We prepared for the event with a desire to help everyone exercise freedom of worship and freedom of movement together with other government ministries and the municipality of Jerusalem. An amount of approximately one million shekels was invested for the benefit of the participants, in the creation of shaded viewing areas with equipment and television screens for those who cannot enter the church. In the last few days about 2000 police officers worked around the clock in order to serve, with the participants and the denominations choosing time after time to point arrows and words of reproach towards the Jerusalem district police.”
As we see, neither of the BBC News website’s two items concerning the 2023 Holy Fire ceremony reports the background to the church’s rejection of the police safety instructions fully or accurately.
Moreover, in the closing paragraphs of the BBC’s April 16th report, readers find the following:
“The churches say the restrictions as part of long-standing efforts to push out the local Christian community.
They say local Christians have faced increased harassment and violence in recent months in the occupied East of the city, and claim that extremists have become emboldened by the rise of the Israeli far-right.”
The same allegations appeared in another report by Yolande Knell which was published on the BBC News website’s ‘Middle East’ page on April 15th under the headline ‘Jerusalem Christians say attacks on the rise’.
“But in recent months, Christians living in the occupied East of the city say they have seen increased harassment and violence.
The Greek Orthodox Patriarch Theophilos III has warned of “unprecedented attacks on the Christian presence by radical Israeli groups”.”
Knell goes on to cite three incidents: the vandalism of tombstones in the Mount Zion cemetery in January by two teenagers who were subsequently arrested and charged, another incident in January in which an Armenian restaurant was vandalised and an incident in February in which an American tourist vandalised a statue in a church before being arrested by the police.
The ‘explanation’ that Knell provides for such incidents reads as follows:
‘”It’s happening because there is hatred and fanaticism, radicalisation of a part of the Israeli society,” says Bishop William Shomali of the Latin Patriarchate. “It’s a minority of people.”
He suggests the rise of the far right in Israeli politics has played a role. The current Israeli government includes ultranationalists, such as finance minister Bezalel Smotrich, who advocate policies showing intolerance for those who do not share their religion.
“I don’t believe that it is a strategy of the new government to attack churches,” Bishop William says. “But the young people who practise these offences feel in some way protected because they have strong representatives in the government.”’
Notably, Knell did not bother to inform her readers that the heads of Christian denominations in Jerusalem published similar claims before the current Israeli government was sworn in and have been doing so for years:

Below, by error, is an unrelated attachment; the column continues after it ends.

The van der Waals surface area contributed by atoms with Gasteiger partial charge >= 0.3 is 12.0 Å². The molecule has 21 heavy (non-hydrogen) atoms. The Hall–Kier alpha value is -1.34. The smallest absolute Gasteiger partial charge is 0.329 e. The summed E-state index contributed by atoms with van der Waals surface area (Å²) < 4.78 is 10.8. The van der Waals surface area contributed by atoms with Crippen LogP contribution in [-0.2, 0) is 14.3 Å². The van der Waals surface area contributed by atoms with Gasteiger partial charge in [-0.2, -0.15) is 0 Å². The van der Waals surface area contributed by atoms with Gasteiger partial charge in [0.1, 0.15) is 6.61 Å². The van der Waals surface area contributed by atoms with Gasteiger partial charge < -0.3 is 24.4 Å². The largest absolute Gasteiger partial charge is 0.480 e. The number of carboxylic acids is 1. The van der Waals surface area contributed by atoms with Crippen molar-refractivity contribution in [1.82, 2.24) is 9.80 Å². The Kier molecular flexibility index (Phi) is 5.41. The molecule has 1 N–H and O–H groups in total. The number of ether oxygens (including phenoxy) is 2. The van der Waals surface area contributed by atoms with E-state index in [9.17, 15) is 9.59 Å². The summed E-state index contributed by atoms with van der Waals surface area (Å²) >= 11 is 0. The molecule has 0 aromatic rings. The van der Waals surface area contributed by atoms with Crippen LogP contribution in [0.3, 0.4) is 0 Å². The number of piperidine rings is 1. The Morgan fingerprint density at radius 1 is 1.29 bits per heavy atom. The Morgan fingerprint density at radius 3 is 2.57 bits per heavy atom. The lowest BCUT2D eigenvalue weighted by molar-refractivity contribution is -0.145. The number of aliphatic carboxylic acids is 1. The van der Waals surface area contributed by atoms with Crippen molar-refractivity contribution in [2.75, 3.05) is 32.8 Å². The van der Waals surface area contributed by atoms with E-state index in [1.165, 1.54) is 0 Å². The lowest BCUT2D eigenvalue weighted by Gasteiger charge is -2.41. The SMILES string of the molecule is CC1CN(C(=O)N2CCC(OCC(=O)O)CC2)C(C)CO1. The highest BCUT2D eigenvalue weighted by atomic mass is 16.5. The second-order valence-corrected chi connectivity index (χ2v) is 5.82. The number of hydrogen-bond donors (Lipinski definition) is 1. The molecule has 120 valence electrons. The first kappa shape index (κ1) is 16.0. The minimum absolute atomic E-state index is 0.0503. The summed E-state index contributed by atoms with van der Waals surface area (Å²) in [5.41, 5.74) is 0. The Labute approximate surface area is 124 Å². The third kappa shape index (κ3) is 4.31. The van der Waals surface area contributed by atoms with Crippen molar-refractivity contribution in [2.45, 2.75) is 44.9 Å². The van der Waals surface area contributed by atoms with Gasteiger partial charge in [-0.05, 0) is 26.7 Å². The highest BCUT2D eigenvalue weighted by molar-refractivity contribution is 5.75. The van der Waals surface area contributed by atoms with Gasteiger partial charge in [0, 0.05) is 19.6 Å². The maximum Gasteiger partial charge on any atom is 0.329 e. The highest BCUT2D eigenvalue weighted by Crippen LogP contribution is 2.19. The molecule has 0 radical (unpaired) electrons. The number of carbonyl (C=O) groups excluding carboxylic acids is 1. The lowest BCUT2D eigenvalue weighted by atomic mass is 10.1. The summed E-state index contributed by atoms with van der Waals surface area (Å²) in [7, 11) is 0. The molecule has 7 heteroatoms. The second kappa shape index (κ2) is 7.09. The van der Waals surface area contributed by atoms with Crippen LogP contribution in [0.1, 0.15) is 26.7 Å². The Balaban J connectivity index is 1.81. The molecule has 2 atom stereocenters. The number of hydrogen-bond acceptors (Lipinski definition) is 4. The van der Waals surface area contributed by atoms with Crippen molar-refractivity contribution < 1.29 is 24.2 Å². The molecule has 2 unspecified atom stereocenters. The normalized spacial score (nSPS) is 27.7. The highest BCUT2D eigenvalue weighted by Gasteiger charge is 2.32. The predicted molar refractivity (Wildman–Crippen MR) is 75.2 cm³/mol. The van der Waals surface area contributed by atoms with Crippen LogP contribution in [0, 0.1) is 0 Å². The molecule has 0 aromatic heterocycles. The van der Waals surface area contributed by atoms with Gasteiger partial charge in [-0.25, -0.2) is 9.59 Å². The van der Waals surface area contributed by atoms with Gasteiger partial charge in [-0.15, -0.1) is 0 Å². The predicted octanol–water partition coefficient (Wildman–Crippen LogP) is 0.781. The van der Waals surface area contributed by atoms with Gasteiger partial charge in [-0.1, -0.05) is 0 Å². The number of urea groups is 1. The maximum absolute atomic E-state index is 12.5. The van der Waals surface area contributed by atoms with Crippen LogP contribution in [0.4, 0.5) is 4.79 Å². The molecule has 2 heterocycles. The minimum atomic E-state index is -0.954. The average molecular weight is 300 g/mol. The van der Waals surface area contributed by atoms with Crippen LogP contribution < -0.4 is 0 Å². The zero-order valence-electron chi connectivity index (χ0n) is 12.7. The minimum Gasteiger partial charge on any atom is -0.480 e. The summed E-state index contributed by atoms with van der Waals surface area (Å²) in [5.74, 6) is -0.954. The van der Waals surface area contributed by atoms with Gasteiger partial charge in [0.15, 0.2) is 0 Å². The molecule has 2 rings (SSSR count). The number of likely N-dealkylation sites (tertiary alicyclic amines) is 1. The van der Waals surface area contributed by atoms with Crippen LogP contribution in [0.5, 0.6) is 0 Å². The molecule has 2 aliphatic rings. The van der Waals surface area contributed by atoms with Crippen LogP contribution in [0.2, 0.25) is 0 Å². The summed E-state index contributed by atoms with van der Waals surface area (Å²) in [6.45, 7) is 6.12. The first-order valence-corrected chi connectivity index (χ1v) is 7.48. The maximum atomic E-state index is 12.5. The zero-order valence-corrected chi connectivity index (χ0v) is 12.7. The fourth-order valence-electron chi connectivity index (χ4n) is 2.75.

Knell goes on to state that:
“The holy city of Jerusalem lies at the heart of the Christian faith. However, the number of Christians living here has dropped from a quarter of the population a century ago to under 2%. Many have emigrated, escaping the painful daily realities of the Israeli-Palestinian conflict and seeking better opportunities elsewhere.”
However she refrains from clarifying that the percentage of Christians in Jerusalem’s population is of course relative to the numbers of people of other faiths living in the city. While her claim that a quarter of Jerusalem’s population were Christians “a century ago” is in itself debatable, she does not explain that the municipal boundaries of Jerusalem today include Arab neighbourhoods that were not part of the city in 1923 or that during the Jordanian occupation of Jerusalem (1948 – 1967), the Christian population of the city fell by roughly half.
Also notable is Knell’s categorisation of any property in Jerusalem purchased by Jews (including those sold by the Greek Orthodox church) as a ‘settlement’ and the buyers as “settlers”:
“Jewish settlers are also taking over more and more properties. Settlements are seen as illegal under international law, but Israel disagrees.”
While there is no doubt that, like other sectors of the population, Christians in Jerusalem do experience racially or religiously motivated attacks, there is an important distinction to be made between that and the following unevidenced claim promoted in Knell’s article:
“Many Christians feel that the growing hostility towards them is meant to push them out.”
Knell’s report includes just two paragraphs of comment from the Israeli police but no response from the Jerusalem municipality.
In the five days between April 12th and April 16th the BBC News website published three reports which uncritically and unquestioningly amplify various claims made by church leaders in Jerusalem without adequate presentation of additional aspects of the stories. While there is certainly nothing novel about such uncritical amplification of church publicity campaigns on the part of the BBC (see ‘related articles’ below), it obviously seriously undermines the corporation’s claim to provide accurate and impartial reporting.